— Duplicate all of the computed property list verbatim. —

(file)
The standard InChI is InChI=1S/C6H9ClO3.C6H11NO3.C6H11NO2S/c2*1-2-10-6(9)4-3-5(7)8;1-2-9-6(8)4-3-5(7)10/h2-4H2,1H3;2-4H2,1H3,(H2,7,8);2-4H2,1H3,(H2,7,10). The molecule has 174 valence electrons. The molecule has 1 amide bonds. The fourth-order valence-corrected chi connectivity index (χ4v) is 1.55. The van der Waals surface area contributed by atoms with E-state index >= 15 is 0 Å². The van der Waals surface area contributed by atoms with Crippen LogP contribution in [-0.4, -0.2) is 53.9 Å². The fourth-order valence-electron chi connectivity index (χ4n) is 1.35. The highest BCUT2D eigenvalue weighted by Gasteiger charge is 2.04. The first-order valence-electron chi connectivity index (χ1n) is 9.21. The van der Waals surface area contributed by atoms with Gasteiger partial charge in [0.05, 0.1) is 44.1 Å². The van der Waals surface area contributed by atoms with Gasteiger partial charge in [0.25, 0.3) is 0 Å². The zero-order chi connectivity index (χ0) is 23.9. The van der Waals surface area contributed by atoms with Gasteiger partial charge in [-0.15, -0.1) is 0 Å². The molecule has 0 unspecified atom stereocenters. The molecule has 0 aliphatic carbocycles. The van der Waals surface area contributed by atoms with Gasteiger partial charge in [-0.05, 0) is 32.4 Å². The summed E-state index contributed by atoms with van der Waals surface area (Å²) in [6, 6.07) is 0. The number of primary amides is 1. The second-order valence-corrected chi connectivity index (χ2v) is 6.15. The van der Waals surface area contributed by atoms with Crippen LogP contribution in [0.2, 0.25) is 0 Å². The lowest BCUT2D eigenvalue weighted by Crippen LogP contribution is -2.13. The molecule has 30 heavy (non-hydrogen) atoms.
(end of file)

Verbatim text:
The standard InChI is InChI=1S/C6H9ClO3.C6H11NO3.C6H11NO2S/c2*1-2-10-6(9)4-3-5(7)8;1-2-9-6(8)4-3-5(7)10/h2-4H2,1H3;2-4H2,1H3,(H2,7,8);2-4H2,1H3,(H2,7,10). The molecule has 174 valence electrons. The molecule has 1 amide bonds. The fourth-order valence-corrected chi connectivity index (χ4v) is 1.55. The van der Waals surface area contributed by atoms with E-state index >= 15 is 0 Å². The van der Waals surface area contributed by atoms with Crippen LogP contribution in [-0.4, -0.2) is 53.9 Å². The fourth-order valence-electron chi connectivity index (χ4n) is 1.35. The highest BCUT2D eigenvalue weighted by Gasteiger charge is 2.04. The first-order valence-electron chi connectivity index (χ1n) is 9.21. The van der Waals surface area contributed by atoms with Gasteiger partial charge in [0.05, 0.1) is 44.1 Å². The van der Waals surface area contributed by atoms with Gasteiger partial charge in [0.25, 0.3) is 0 Å². The zero-order chi connectivity index (χ0) is 23.9. The van der Waals surface area contributed by atoms with Gasteiger partial charge in [-0.15, -0.1) is 0 Å². The molecule has 0 unspecified atom stereocenters. The molecule has 0 aliphatic carbocycles. The van der Waals surface area contributed by atoms with Gasteiger partial charge in [-0.05, 0) is 32.4 Å². The summed E-state index contributed by atoms with van der Waals surface area (Å²) in [6, 6.07) is 0. The number of primary amides is 1. The second-order valence-corrected chi connectivity index (χ2v) is 6.15. The van der Waals surface area contributed by atoms with Crippen LogP contribution in [0.2, 0.25) is 0 Å². The lowest BCUT2D eigenvalue weighted by Crippen LogP contribution is -2.13. The molecule has 30 heavy (non-hydrogen) atoms.